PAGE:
Web Bugs

One of the questions at Thaw Bowl IV involved Web Bugs.  Due to several blank looks, I thought I’d re-visit the issue.

What are Web Bugs? I first blogged about them  HERE.  Think of them as e-mail tracking.  Some might call it ” spy mail.” Essentially, a web bug is a tool that allows a sender to track when an e-mail is opened, the device used to open it, and whether the e-mail is forwarded.

Last week, Chad Gillies posted an article on LinkedIn entitled “E-Mail Tracking: Is It Ethical? Is it Even Legal?”  His article had previously appeared in the January 11, 2017, issue of Bloomberg’s ABA/BNA Lawyer’s Manual on Professional Conduct.  Mr. Gillies made a PDF of the article available on LinkedIn. It’s HERE.  It includes a lengthy quote from my blog post on Web Bugs.

Mr. Gillies handles customer strategy and legal affairs for a MailControl.net .  The company’s website, which is HERE, bills it as a “the leader in enterprise and anti spy mail solutions.”

Anyhow, if you read my original blog post, you’ll not see anything in which I endorse the use of web bugs, e-mail tracking, or spy mail as ethical or consistent with the rules.  Rather, as Mr. Gillies points out, you’ll see a section in which I remark upon an advisory ethics opinion issued by the Alaska Bar Association.

The Alaska opinion is HERE.  The opinion concludes that the use of web bugs violates Alaska’s Rules of Professional Conduct.  It also includes the following language:

  • “The Committee notes that Rule 1.6(c) requires a lawyer to take ‘reasonable precautions’ transmitting a communication that includes a client confidence or secret so as to avoid allowing the information to come into the possession of unintended recipients, including information in electronic form.  The Committee does not interpret this duty as requiring the lawyer to presume that opposing lawyer will seek to ‘bug’ communications and requiring the lawyer to take active steps to detect and prevent such tracking devices.  As a practical matter, with rapidly changing technology and software that may be impractical or even impossible for the receiving lawyer to accomplish.  The Committee believes that the only reasonable means of protecting attorney-client communications and work product in this situation is to bar the lawyer sending the communication from using these types of tracking devices.”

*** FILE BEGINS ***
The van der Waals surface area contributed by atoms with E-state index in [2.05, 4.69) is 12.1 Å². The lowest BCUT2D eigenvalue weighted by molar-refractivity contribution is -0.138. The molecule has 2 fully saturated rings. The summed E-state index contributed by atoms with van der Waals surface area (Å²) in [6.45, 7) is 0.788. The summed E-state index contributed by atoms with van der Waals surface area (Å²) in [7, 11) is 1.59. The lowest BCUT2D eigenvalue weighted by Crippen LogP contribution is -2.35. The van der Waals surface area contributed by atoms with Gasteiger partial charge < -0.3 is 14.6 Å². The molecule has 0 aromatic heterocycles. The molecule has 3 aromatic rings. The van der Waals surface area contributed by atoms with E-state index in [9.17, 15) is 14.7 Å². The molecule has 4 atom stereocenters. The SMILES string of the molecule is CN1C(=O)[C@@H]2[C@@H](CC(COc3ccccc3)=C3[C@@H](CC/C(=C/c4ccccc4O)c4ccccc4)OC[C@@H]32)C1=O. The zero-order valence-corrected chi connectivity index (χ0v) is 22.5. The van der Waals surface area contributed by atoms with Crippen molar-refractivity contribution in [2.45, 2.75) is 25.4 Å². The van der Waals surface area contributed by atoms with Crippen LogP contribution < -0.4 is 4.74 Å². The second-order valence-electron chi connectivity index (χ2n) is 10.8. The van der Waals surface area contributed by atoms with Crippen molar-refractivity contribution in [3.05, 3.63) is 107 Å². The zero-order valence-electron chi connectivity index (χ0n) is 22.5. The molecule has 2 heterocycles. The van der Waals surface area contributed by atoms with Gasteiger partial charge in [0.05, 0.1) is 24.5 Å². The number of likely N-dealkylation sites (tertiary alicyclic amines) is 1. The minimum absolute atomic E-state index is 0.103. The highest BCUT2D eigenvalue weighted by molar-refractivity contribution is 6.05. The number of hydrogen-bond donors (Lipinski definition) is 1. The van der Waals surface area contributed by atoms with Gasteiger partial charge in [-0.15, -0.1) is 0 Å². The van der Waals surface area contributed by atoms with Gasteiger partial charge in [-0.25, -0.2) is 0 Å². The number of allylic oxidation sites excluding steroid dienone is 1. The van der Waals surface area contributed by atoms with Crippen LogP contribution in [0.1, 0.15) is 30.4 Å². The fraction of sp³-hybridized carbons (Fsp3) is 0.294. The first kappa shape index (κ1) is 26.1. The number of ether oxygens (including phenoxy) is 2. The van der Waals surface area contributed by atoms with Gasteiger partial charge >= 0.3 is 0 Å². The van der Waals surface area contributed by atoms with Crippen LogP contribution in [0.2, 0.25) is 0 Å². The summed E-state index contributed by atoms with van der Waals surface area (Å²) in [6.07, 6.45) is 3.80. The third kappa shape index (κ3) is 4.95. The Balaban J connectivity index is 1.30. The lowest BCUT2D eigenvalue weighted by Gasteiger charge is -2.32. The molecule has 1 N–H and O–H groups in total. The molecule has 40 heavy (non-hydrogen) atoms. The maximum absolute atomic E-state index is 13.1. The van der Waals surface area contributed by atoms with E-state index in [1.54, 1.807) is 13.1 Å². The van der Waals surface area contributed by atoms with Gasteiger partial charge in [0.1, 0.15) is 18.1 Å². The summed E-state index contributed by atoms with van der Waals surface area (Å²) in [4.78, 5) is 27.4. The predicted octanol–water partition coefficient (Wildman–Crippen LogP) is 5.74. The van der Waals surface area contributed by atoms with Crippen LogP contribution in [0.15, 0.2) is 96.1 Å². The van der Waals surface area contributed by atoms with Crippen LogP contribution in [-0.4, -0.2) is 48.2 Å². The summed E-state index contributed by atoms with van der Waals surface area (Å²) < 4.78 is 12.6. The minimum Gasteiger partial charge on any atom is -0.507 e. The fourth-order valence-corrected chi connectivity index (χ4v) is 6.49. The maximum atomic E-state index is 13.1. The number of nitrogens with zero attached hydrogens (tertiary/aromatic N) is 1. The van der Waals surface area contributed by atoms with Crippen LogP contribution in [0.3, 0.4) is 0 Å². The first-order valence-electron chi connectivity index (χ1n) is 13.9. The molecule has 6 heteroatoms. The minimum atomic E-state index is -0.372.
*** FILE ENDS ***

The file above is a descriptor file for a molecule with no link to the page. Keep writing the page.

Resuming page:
This paragraph stood out to me.  Why?  As anyone who attended my CLEs on digital security in Montreal, Rutland, or Brattleboro knows, I’ve stressed that Vermont lawyers have a duty to take reasonable precautions to protect client data, whether the data is in transmission or at rest.   For more on reasonable precautions, click HERE.

With that in mind, here’s what I wrote in my original blog post:

From there, I added:

  • “No, I’m not arguing that a lawyer has a duty to sweep the office for bugs or listening devices once opposing counsel departs after visiting.  Rather, I simply wonder whether technology soon will have evolved to the point where it is not unreasonable for a lawyer to check an email for a web bug.”

So, I want to be clear: by suggesting that lawyers have a duty to protect against web bugs and spy mail, I am not suggesting that the rules allow a lawyer to use web bugs and spy mail.

That being said, I remain struck by the language in the Alaska Opinion.

I’ll close by repeating myself:

  • Lawyers have a duty to take reasonable precautions to protect client information.
  • There are bad people out there using spy mail and web bugs.
  • Lawyers have a duty to stay abreast of the benefits and risks of relevant technology.
  • There is technology available to protect against spy mail and web bugs.

So, as I wrote in my original blog post on web bugs:

“No, I’m not arguing that a lawyer has a duty to sweep the office for bugs or listening devices once opposing counsel departs after visiting.  Rather, I simply wonder whether technology soon will have evolved to the point where it is not unreasonable for a lawyer to check an email for a web bug.”

computer-bug

 

 

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